The opportunity for backcountry recreation is one of the main attractions to living in Cranbrook, and there are many different things to do in all four seasons.
With winter upon us, breaking out the skis is a common pastime, especially with the Kimberley Alpine Resort just up the highway.
But for backcountry enthusiasts, there is something a little closer to home.
Heading up Gold Creek Rd. and hooking a right turn onto 38th Ave. will take you right to the South Star Trail head, as the street dead-ends at the trail entrance.
“The thing for our community is it’s really close by, it’s only eight kilometres up there and there’s a multitude of activities you can do—walk, take your dog, cross-country ski, snowshoe,” said Dave Basaraba, the project director for the South Star Recreation Society.
Whether well-known or not, the South Star Trails has proven to be a popular place for cross-country skiers to get outside and enjoy the wintery landscape, according to Basaraba.
“The trail conditions are pretty good,” said Basaraba, who has volunteered with the society for the last six years. “We’ve groomed the trails last Monday. There is lots of use up there—all kinds of people. A great part about the South Star Trails is that they’re very close to the community, so if you want to go cross-country skiing on a groomed track, the only other place to go is Kimberley.”
There are many different trails to chose from that totals up to 30 kilometres in a 1,300-hectare space overseen by the Ministry of Forests, Lands and Natural Resource Operations.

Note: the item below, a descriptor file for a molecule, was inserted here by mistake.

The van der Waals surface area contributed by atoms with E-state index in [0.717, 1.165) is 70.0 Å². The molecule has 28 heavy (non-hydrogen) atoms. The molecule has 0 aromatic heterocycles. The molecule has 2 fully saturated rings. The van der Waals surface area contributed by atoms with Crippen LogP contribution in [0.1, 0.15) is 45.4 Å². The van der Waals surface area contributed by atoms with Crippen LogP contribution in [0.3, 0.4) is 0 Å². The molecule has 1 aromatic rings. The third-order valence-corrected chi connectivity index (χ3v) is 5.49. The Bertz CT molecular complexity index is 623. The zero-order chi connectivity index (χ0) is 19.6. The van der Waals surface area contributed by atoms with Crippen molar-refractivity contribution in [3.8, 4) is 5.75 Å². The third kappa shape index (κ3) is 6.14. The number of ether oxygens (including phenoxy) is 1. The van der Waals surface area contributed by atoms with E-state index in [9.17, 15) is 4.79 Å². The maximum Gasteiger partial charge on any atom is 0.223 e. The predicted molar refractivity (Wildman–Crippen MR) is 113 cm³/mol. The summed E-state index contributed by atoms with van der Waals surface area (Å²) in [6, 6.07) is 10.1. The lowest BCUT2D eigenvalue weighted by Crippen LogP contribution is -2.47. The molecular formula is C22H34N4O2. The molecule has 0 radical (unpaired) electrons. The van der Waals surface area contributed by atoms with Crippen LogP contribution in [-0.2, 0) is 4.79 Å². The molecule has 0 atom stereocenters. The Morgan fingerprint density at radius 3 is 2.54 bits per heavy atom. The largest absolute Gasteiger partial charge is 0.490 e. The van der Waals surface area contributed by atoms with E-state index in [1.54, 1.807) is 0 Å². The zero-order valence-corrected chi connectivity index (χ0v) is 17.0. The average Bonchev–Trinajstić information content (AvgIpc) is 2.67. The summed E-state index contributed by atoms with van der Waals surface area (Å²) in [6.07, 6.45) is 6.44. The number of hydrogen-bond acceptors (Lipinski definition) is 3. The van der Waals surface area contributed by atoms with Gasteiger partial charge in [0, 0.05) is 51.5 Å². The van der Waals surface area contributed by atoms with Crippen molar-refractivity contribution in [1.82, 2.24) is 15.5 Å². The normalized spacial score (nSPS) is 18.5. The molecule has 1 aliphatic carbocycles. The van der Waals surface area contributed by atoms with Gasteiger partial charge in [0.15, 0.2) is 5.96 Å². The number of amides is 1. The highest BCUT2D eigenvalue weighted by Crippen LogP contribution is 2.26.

Popular as an easy hiking area in the spring and summer, the South Star Trails are just as enticing in the winter for cross-country skiing and snowshoeing.
“The snowshoe trail is very well used, there are a lot of people who use it,” said Basaraba. “I was up there this weekend and there’s an average of 20-30 cars there all day coming and going and enjoying the trails.”
There are groomed and tracked trails for cross-country skiing, with some trails dedicated for dog-use.
“There is a canine trail up there where you can walk around with your dog or snowshoe or cross-country ski. It’s six kilometres and there’s a picnic table,” said Basaraba. “There is a nine-kilometre snowshoe loop that you can take your dog on and it goes up to the top.”
Trails are groomed after significant snowfall with the use of snowmobiles and grooming equipment purchased from private donations and funding from the Columbia Basin Trust.
“Most of the money goes towards paying for the maintenance of the equipment that is used to groom the trails,” said Basaraba.
There are two outhouses and picnic tables located on the trail network, plus signage and maps scattered around to help people keep their bearings.